92
93Since stack allocation is based around scope, the first step of the implementation is to identify the scopes that are available to store the information, and which of these can have a variable length. In the case of external scheduling, the threads and the condition both allow a fixed amount of memory to be stored, while mutex-routines and the actual blocking call allow for an unbound amount (though adding too much to the mutex routine stack size can become expansive faster).
94
95The following figure is the traditionnal illustration of a monitor :
96
97\begin{center}
98{\resizebox{0.4\textwidth}{!}{\input{monitor}}}
99\end{center}
100
101For \CFA, the previous picture does not have support for blocking multiple monitors on a single condition. To support \gls{bulk-acq} two changes to this picture are required. First, it doesn't make sense to tie the condition to a single monitor since blocking two monitors as one would require arbitrarily picking a monitor to hold the condition. Secondly, the object waiting on the conditions and AS-stack cannot simply contain the waiting thread since a single thread can potentially wait on multiple monitors. As mentionned in section \ref{inschedimpl}, the handling in multiple monitors is done by partially passing, which entails that each concerned monitor needs to have a node object. However, for waiting on the condition, since all threads need to wait together, a single object needs to be queued in the condition. Moving out the condition and updating the node types yields :
102
103\begin{center}
104{\resizebox{0.8\textwidth}{!}{\input{int_monitor}}}
105\end{center}
106
107\newpage
108
109This picture and the proper entry and leave algorithms is the fundamental implementation of internal scheduling.
110
111\begin{multicols}{2}
112Entry
113\begin{pseudo}[numbers=left]
114if monitor is free
115        enter
116elif I already own the monitor
117        continue
118else
119        block
120increment recursion
121
122\end{pseudo}
123\columnbreak
124Exit
125\begin{pseudo}[numbers=left, firstnumber=8]
126decrement recursion
127if recursion == 0
128        if signal_stack not empty
132
133        if entry queue not empty
135\end{pseudo}
136\end{multicols}
137
138Some important things to notice about the exit routine. The solution discussed in \ref{inschedimpl} can be seen on line 11 of the previous pseudo code. Basically, the solution boils down to having a seperate data structure for the condition queue and the AS-stack, and unconditionally transferring ownership of the monitors but only unblocking the thread when the last monitor has trasnferred ownership. This solution is safe as well as preventing any potential barging.
139
140% ======================================================================
141% ======================================================================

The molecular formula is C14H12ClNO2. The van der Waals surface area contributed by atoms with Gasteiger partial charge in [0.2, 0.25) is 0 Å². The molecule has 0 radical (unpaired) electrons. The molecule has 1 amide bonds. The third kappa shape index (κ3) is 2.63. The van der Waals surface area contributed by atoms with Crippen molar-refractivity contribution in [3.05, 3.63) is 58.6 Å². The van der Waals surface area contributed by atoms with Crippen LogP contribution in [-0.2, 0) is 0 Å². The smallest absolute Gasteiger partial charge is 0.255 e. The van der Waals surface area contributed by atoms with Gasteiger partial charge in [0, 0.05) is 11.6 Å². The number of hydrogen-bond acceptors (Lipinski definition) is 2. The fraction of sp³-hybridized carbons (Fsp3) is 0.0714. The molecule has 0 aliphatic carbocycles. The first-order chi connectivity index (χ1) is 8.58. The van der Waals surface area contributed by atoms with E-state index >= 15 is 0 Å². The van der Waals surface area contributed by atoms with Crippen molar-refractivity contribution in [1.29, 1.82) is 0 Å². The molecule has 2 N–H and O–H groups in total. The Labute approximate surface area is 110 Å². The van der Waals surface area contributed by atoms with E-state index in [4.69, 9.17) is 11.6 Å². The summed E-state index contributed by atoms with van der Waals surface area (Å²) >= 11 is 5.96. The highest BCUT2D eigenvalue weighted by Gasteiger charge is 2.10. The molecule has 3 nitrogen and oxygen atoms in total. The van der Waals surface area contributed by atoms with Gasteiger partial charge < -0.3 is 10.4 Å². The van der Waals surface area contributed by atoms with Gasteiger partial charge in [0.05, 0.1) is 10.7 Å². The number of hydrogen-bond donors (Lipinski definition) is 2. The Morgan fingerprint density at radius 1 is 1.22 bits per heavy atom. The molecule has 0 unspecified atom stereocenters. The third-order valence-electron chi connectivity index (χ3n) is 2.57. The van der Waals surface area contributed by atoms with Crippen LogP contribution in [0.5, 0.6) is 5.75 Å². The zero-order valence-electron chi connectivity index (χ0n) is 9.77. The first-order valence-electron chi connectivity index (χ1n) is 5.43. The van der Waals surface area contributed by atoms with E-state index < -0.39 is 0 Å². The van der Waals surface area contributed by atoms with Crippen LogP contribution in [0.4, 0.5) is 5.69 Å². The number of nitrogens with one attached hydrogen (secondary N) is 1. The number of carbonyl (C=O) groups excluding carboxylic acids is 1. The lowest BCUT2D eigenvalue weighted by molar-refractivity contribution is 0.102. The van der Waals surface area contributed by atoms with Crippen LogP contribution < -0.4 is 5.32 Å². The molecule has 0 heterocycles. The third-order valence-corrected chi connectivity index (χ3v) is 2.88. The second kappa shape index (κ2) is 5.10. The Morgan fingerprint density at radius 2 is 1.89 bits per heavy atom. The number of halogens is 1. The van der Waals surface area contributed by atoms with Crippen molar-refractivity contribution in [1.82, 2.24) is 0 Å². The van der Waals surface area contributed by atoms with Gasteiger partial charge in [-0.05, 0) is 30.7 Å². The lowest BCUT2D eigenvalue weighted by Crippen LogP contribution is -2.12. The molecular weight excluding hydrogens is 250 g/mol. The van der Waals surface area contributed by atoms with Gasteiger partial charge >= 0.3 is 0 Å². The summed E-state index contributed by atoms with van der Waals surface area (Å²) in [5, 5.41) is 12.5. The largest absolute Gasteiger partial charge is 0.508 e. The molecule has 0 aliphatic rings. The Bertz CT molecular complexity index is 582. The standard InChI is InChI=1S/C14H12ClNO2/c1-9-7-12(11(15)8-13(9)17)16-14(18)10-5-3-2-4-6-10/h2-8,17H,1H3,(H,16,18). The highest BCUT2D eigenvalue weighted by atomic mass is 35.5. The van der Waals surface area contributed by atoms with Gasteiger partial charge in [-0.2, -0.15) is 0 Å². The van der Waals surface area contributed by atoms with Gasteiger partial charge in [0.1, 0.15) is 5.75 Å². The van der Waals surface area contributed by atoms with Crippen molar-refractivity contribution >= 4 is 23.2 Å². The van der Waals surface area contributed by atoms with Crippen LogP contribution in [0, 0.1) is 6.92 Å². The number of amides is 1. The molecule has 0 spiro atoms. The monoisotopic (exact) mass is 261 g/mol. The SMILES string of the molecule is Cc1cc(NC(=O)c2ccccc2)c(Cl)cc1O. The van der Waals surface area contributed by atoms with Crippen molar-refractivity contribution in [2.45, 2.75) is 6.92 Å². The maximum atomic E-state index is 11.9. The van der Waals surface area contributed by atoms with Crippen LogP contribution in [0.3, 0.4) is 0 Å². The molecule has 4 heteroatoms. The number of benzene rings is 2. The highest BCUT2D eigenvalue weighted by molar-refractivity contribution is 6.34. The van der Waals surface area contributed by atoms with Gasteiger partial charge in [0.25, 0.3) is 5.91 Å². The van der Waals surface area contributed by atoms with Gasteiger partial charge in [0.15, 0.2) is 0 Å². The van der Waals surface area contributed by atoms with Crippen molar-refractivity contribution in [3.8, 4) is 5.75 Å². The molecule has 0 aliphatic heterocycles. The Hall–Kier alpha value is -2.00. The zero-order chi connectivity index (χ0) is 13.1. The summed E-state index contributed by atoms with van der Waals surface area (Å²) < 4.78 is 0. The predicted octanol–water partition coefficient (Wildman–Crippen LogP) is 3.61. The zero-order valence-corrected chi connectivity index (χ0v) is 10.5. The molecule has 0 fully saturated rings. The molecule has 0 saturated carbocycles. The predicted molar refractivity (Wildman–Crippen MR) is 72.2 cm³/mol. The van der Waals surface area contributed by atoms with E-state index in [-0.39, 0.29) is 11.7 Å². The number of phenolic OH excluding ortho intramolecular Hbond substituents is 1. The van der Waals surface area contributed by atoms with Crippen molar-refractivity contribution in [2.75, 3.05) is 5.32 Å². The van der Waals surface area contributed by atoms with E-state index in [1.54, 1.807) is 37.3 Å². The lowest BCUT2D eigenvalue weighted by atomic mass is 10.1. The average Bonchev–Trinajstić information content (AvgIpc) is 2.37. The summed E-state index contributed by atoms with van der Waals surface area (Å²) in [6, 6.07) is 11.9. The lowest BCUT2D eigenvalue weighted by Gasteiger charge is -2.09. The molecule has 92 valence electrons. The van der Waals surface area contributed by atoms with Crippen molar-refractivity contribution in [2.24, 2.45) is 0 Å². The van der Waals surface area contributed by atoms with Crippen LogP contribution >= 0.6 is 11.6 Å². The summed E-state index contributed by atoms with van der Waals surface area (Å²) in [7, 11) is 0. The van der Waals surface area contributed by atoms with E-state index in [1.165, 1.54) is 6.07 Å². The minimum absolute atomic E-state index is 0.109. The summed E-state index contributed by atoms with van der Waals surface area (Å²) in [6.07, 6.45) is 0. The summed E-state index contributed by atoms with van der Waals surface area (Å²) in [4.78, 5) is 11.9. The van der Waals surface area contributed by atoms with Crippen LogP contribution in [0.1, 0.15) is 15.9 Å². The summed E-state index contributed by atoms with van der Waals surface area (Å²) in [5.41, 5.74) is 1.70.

142\section{Implementation Details: External scheduling queues}
143% ======================================================================
144% ======================================================================
145To support multi-monitor external scheduling means that some kind of entry-queues must be used that is aware of both monitors. However, acceptable routines must be aware of the entry queues which means they must be stored inside at least one of the monitors that will be acquired. This in turn adds the requirement a systematic algorithm of disambiguating which queue is relavant regardless of user ordering. The proposed algorithm is to fall back on monitors lock ordering and specify that the monitor that is acquired first is the lock with the relevant entry queue. This assumes that the lock acquiring order is static for the lifetime of all concerned objects but that is a reasonable constraint. This algorithm choice has two consequences, the entry queue of the highest priority monitor is no longer a true FIFO queue and the queue of the lowest priority monitor is both required and probably unused. The queue can no longer be a FIFO queue because instead of simply containing the waiting threads in order arrival, they also contain the second mutex. Therefore, another thread with the same highest priority monitor but a different lowest priority monitor may arrive first but enter the critical section after a thread with the correct pairing. Secondly, since it may not be known at compile time which monitor will be the lowest priority monitor, every monitor needs to have the correct queues even though it is probable that half the multi-monitor queues will go unused for the entire duration of the program.
146
147
148\section{Internals}
149The complete mask can be pushed to any one, we are in a context where we already have full ownership of (at least) every concerned monitor and therefore monitors will refuse all calls no matter what.